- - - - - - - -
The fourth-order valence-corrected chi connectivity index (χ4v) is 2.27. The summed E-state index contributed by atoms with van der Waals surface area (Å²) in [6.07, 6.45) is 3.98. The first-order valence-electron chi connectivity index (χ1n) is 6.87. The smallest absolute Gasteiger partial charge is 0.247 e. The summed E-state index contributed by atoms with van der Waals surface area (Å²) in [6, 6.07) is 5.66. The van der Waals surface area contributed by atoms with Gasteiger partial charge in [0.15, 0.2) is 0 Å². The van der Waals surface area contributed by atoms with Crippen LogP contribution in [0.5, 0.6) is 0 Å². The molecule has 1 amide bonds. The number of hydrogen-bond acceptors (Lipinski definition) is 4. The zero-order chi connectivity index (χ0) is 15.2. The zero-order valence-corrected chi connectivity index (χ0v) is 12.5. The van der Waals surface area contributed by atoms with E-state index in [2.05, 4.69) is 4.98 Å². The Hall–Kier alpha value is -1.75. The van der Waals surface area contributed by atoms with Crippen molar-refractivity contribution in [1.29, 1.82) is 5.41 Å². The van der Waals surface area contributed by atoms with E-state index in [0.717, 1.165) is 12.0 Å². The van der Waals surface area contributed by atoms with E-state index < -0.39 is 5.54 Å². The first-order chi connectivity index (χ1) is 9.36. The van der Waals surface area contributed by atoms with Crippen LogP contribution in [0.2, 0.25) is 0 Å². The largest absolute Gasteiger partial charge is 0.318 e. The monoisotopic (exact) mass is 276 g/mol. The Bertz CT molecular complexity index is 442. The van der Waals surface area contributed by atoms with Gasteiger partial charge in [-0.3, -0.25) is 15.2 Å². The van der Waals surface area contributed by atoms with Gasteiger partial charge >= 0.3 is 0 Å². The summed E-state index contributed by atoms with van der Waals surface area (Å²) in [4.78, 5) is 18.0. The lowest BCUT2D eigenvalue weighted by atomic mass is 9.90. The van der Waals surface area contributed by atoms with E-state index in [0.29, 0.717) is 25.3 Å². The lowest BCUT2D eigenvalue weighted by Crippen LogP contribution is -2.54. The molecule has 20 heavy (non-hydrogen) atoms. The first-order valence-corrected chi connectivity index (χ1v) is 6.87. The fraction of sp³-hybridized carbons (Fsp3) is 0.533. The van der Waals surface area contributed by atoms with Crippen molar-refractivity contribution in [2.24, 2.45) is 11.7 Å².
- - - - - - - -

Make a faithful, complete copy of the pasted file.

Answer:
The fourth-order valence-corrected chi connectivity index (χ4v) is 2.27. The summed E-state index contributed by atoms with van der Waals surface area (Å²) in [6.07, 6.45) is 3.98. The first-order valence-electron chi connectivity index (χ1n) is 6.87. The smallest absolute Gasteiger partial charge is 0.247 e. The summed E-state index contributed by atoms with van der Waals surface area (Å²) in [6, 6.07) is 5.66. The van der Waals surface area contributed by atoms with Gasteiger partial charge in [0.15, 0.2) is 0 Å². The van der Waals surface area contributed by atoms with Crippen LogP contribution in [0.5, 0.6) is 0 Å². The molecule has 1 amide bonds. The number of hydrogen-bond acceptors (Lipinski definition) is 4. The zero-order chi connectivity index (χ0) is 15.2. The zero-order valence-corrected chi connectivity index (χ0v) is 12.5. The van der Waals surface area contributed by atoms with E-state index in [2.05, 4.69) is 4.98 Å². The Hall–Kier alpha value is -1.75. The van der Waals surface area contributed by atoms with Crippen molar-refractivity contribution in [1.29, 1.82) is 5.41 Å². The van der Waals surface area contributed by atoms with E-state index in [0.717, 1.165) is 12.0 Å². The van der Waals surface area contributed by atoms with E-state index < -0.39 is 5.54 Å². The first-order chi connectivity index (χ1) is 9.36. The van der Waals surface area contributed by atoms with Crippen LogP contribution in [0.2, 0.25) is 0 Å². The largest absolute Gasteiger partial charge is 0.318 e. The monoisotopic (exact) mass is 276 g/mol. The Bertz CT molecular complexity index is 442. The van der Waals surface area contributed by atoms with Gasteiger partial charge in [-0.3, -0.25) is 15.2 Å². The van der Waals surface area contributed by atoms with Gasteiger partial charge >= 0.3 is 0 Å². The summed E-state index contributed by atoms with van der Waals surface area (Å²) in [4.78, 5) is 18.0. The lowest BCUT2D eigenvalue weighted by atomic mass is 9.90. The van der Waals surface area contributed by atoms with E-state index in [0.29, 0.717) is 25.3 Å². The lowest BCUT2D eigenvalue weighted by Crippen LogP contribution is -2.54. The molecule has 20 heavy (non-hydrogen) atoms. The first-order valence-corrected chi connectivity index (χ1v) is 6.87. The fraction of sp³-hybridized carbons (Fsp3) is 0.533. The van der Waals surface area contributed by atoms with Crippen molar-refractivity contribution in [2.24, 2.45) is 11.7 Å².